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From the Editor: When Work Becomes Your Life…

Years ago in a galaxy far, far away­—California—I wrote a column for a newspaper about being a parent. I remember one in particular where I was comparing having coworkers to having children. Those were the days when I felt guilty for being at work instead of home with the kids, and guilty when I was home with the kids that I wasn’t at work. Now I just feel guilty.

One of my observations at the time was that you know you’re spending too much time at work when you can’t wait to get home to tell your children the cute thing your coworker just said.

Or you took pictures of  your coworker blowing out the candles on her birthday cake in the breakroom and passed them around the dinner table for your kids to ooh and ahh over. 

Kids, here’s a selfie with my co-worker Steve Hamburger. He’s the graphic designer here.

Fortunately for my children, I didn’t have a cell phone when they were younger. It was bad enough that after hitting a home run, my son would run up to me only to be told about the amazing headline the features editor came up with for my story. Can you imagine your mother posting pictures on Instagram of her coworkers’ milestones, rather than your own?

Alas, my children have left me and I find myself having to turn my attention to writing about food, which I’ll do in a moment.

On the off chance that my three children might actually read their mother’s column, I wanted to point out the jacket I’m wearing in the selfie, upper right, is not the same one I’m wearing in the column mugshot. They are totally different, as are the other five I own. 

Perhaps the reason my old column came to mind is because the cover story is about Sue Zelickson’s son, Barry. Sue and I work together on the Charlies, so she’s like a coworker, right?

Sue accompanied me to lunch at Big Thrill Factory because she said in all the times she’s visited, Barry has never bought her lunch. 

I know daughters dread hearing that they’re just like their mothers, but I hope Barry takes it as a compliment when I say he reminds me of his mother. He’s creative and he has an irreverent sense of humor—and based on his choice of businesses I’d say he likes to have fun.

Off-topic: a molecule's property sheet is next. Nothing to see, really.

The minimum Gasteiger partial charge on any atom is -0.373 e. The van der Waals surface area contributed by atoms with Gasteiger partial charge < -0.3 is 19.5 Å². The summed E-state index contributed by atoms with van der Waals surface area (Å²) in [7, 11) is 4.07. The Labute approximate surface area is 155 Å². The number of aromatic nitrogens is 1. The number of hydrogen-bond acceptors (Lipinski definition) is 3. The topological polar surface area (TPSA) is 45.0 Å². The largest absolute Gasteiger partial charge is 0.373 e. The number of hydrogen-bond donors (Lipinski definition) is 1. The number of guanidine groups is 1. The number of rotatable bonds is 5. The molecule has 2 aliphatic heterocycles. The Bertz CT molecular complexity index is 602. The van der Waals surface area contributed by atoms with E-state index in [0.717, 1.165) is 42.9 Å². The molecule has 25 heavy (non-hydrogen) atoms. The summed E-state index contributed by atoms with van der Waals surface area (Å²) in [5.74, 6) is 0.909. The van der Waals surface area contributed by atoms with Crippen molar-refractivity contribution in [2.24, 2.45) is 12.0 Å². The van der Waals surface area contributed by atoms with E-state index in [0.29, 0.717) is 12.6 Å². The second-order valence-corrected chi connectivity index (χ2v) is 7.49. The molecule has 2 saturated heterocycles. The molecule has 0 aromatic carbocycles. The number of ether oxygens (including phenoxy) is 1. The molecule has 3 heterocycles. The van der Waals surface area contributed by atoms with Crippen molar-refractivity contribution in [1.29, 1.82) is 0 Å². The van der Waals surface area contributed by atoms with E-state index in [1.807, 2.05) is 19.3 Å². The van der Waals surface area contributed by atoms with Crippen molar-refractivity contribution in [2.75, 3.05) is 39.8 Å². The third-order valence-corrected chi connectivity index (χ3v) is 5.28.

The R&D for Big Thrill Factory sounds like a dream job. He discovered “Fowling,” where people toss a football at bowling pins, in Michigan, and ax throwing out of Texas. He had a trampoline custom-fitted with speed bumps you have to jump over quickly or get knocked down. 

We conducted the interview in the ax-throwing room, and both he and Regional General Manager Darrel Blomberg couldn’t leave until they’d taught me how to throw an ax and then tried to outdo each other. Imagine working at a place where you could blow off steam by taking a break and throwing an ax at a plywood target. Imagine the coworkers pictures you could imagine on that target.

Before Big Thrill Factory was Spooky World, a extravaganza that had to be built up and taken down every year around Halloween. It was not your elementary school’s haunted house. Celebrity guests included Elvira-Mistress of the Dark (I used to watch her emcee horror movies back in the day) and Linda Blair, who I believe may be the only teenage actress to have her head spin 360-degrees in a movie, earning her death threats for being blasphemous.

Because Spooky World didn’t have a permanent building, one year the 33-foot-high inflatable slide of the Titanic was dropped off at his house and Barry decided to use it for his son Zack’s birthday party. I’m not sure if Barry just thought it or actually asked the parents: “What does it feel like to have fun on a the thing that killed thousands of people?”

See that’s why Big Thrill is such a better fit for a family-and-friend financed endeavor. No Titanics, no severed body parts floating down the river, just good clean fun, like the wipe-out trampoline and 28-inch, high-caloric pizzas. 


There are plenty of profiles on interesting people in this issue, such as Klecko’s piece on Marjorie Johnson, the all-time winningest blue ribbon baker at the State Fair (he takes a different approach to writing her story than other writers), but there are also stories on how to make your equipment last longer by checking out your water supply, lessons learned by costing out your recipes (even the bones) and how to get a bank to give you a loan, despite the fact that you’re a restaurant. 

In addition, Editor Laura Michaels tells how to ensure #MeToo moments don’t get a toehold in your business. 

And please don’t forget this is a combined June/July issue. Talk to you again in August. 

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